Plant Biology and Agricultural Research at the NMC is supported by internationally recognized expertise in genome research, microbiology, immunology, structural biology, bioinformatics, and modeling, and brings together scientists from across the world to collaborate on global challenges. NMC’s Biological Laboratory provides state of the art facilities to researchers from the NMC, Los Alamos National Laboratory, universities, and industry. The Laboratory includes a 12,000 square foot general use wet laboratory facilities, specialized laboratories, and a 4,000 square foot research greenhouse. This combination of capabilities and facilities enables scientists at the NMC to carry out forefront basic research on the role of immune systems in countering major pathogen threats. Plant Biology and Agricultural research at the NMC includes these projects:
Developing an Infrastructure and Product Test Pipeline to Deliver Novel Therapies for Citrus Greening Disease
Goutam Gupta, NMC Senior Researcher
Supratim Basu, NMC Researcher
U.S. Citrus growers have a critical need for grove-deployable management practices that keep healthy citrus from becoming infected and infected trees from becoming symptomatic. This project presents a systems-based pipeline approach delivering commercial, grove-deployable solutions using a novel therapeutic delivery strategy and citrus transgenics. This research is focused on obtaining practical solutions to the Citrus Health Research Program by analyzing the current status of research, important technology gaps, and grower needs.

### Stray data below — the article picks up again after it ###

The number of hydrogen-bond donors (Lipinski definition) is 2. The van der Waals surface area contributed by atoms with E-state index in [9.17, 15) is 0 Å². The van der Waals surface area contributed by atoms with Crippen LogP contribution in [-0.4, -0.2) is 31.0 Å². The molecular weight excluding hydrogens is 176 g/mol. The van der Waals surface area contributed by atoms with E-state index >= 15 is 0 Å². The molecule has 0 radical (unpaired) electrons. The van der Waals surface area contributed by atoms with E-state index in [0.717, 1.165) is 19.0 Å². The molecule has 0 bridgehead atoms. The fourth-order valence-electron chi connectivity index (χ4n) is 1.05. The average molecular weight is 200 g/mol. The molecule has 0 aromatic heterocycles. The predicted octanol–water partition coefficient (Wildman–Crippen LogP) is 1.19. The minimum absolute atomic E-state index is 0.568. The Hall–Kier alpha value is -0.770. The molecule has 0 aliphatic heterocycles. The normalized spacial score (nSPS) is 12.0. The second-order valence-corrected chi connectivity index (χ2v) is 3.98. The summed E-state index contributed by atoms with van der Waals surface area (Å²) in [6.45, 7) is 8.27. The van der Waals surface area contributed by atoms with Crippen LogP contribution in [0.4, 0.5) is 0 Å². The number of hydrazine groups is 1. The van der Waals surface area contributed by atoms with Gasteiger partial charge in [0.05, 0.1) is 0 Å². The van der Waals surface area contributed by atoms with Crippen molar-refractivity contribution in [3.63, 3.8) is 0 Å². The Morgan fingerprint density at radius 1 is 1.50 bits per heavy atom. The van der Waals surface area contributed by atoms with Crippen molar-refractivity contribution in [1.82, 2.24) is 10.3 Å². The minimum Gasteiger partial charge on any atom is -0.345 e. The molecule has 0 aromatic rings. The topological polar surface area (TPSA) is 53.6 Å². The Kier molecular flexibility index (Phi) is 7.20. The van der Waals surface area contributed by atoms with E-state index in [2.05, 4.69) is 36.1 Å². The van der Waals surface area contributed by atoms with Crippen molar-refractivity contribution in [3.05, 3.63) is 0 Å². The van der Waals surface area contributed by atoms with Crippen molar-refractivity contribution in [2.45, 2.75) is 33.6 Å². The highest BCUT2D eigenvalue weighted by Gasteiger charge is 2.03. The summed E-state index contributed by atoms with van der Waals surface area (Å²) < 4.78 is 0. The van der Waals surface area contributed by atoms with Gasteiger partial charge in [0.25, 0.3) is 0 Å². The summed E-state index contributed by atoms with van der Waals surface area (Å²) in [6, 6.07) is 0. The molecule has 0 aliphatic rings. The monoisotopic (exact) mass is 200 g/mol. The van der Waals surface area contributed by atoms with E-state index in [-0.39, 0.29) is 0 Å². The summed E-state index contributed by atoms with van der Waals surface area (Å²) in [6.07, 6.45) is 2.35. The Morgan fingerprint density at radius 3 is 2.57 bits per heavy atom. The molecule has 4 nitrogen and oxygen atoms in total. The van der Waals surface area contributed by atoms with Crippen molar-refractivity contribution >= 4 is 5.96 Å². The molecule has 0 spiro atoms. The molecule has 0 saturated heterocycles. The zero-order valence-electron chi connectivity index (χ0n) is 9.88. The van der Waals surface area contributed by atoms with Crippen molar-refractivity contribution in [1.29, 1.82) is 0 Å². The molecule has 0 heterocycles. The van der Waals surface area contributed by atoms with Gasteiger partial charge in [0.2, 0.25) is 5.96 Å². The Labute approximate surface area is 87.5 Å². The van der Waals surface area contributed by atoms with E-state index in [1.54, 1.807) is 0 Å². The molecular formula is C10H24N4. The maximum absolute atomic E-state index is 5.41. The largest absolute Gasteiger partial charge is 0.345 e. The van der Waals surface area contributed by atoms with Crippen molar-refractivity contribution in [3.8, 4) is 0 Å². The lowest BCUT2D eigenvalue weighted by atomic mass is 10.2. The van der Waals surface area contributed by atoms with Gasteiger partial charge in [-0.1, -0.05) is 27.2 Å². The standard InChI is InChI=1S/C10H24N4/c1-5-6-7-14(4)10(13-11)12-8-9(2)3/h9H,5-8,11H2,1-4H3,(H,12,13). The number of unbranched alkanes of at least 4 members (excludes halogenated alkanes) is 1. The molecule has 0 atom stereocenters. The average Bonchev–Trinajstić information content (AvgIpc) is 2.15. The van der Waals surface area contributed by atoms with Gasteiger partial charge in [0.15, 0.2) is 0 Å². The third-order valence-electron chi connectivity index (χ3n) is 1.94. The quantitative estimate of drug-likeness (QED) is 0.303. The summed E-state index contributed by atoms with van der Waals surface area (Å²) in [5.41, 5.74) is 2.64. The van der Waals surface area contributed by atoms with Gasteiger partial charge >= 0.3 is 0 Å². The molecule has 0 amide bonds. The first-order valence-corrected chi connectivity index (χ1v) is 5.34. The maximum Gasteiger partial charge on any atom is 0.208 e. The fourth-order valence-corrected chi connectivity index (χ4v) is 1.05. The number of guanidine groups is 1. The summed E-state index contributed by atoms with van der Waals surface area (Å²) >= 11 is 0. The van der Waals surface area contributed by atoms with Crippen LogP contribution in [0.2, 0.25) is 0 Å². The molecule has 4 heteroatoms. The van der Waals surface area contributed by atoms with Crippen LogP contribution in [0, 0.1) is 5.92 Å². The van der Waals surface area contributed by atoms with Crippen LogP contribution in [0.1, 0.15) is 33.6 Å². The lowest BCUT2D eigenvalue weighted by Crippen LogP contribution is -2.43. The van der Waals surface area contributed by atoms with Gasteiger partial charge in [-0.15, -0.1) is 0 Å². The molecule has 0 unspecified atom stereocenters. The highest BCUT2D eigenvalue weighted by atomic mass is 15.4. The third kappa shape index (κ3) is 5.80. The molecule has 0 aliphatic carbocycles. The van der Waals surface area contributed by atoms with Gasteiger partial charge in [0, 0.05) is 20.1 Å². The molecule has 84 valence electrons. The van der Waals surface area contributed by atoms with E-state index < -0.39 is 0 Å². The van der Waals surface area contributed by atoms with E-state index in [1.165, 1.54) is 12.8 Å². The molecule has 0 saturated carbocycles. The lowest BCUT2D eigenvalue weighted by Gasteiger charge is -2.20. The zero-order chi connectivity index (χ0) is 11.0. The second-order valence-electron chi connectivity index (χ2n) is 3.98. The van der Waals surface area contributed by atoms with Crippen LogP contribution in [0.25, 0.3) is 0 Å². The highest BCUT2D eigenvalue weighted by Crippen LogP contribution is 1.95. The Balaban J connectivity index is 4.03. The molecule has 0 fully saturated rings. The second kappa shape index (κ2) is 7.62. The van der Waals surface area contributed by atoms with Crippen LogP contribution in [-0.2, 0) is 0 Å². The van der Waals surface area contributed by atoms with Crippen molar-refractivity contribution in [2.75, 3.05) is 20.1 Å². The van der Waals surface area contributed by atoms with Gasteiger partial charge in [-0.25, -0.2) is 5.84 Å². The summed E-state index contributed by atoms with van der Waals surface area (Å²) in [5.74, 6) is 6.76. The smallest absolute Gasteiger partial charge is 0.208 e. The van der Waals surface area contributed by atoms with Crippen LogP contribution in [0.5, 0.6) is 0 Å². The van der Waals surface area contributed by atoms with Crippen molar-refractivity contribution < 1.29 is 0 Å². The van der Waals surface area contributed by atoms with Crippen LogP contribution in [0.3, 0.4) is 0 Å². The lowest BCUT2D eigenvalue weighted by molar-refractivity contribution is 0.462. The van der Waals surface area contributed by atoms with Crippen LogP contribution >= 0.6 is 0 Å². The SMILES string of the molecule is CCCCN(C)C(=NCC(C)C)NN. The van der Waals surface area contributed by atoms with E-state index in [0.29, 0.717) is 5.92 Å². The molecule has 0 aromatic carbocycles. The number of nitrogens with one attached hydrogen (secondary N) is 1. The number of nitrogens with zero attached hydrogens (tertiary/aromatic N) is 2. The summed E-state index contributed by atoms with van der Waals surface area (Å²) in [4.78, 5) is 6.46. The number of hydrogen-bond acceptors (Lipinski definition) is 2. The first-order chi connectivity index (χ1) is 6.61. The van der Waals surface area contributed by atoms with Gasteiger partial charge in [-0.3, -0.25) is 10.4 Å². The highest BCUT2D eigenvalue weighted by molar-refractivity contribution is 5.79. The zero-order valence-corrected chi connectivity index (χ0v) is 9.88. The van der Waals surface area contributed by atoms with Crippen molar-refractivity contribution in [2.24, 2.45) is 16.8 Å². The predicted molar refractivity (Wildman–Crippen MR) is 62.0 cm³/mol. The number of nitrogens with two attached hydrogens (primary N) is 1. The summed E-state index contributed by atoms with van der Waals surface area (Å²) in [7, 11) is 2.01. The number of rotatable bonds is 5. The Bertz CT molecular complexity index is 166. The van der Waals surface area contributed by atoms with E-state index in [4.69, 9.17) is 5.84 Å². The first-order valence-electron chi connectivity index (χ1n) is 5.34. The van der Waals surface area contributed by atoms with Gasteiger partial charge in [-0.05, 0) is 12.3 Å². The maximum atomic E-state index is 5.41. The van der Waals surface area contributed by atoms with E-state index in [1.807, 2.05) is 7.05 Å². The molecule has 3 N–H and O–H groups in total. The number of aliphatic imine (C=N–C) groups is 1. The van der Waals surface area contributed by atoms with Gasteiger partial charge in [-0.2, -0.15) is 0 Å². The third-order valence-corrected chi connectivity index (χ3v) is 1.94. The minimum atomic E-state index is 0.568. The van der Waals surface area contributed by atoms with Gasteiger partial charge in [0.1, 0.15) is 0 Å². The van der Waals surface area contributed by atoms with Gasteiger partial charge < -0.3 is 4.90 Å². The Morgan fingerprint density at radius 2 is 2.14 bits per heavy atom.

An Integrative Genome-Wide Assessment of RNA Transport and Localization in Rice
RNAs for the storage proteins glutelins and prolamines contain zipcode sequences, which target them to specific subdomains of the cortical endoplasmic reticulum (ER) in developing rice seeds. Hundreds of these RNA binding proteins (RBPs) specifically bind to the prolamine zipcode sequences and are likely to play an important role in the transport and localization of this storage protein RNA. To understand more, we propose to identify and globally characterize RBPs which belong to the heterogeneous nuclear ribonucleoprotein (hnRNP) class that bind specifically to the 5’CDS as well as to the 3’UTR zipcode RNAs. RNA sequences depleted from total RNA via immunoprecipitation will be sequenced will Illumina based RNAseq methods and compared to untreated total RNA to identify new RNA candidates. All candidate RNAs will be analyzed for conserved motifs to determine the site of interaction with its cognate transport protein and the role of these domains will be verified via comparison to mutagenized RNA sequences.
Effects of Spectral Downshifting Photoluminescent Quantum Dot Films on the Growth of Tomatoes and Cucumbers
Principle investigators: Dr. Matt Bergren, UbiQD and Dr. Damon Hebert, UbiQD
UbiQD has developed spectral downshifting photoluminescent quantum dot films made specifically for the greenhouse agricultural industry. At NMC, we are testing their effects on tomatoes and cucumbers, both in germination/early growth and in fruit production stages. Our films absorb UV and blue portions of the solar spectrum and downshift this light by emitting in the region of photosynthetically active radiation (PAR), leading to improved spectral quality for plant growth. We are also testing light absorbing devices made from quantum dots that bring upper canopy light to the mid-canopy using optical fibers.
Development of a Genetic Transformation System for Biosynthesis of Guar Gum in Prairie Cordgrass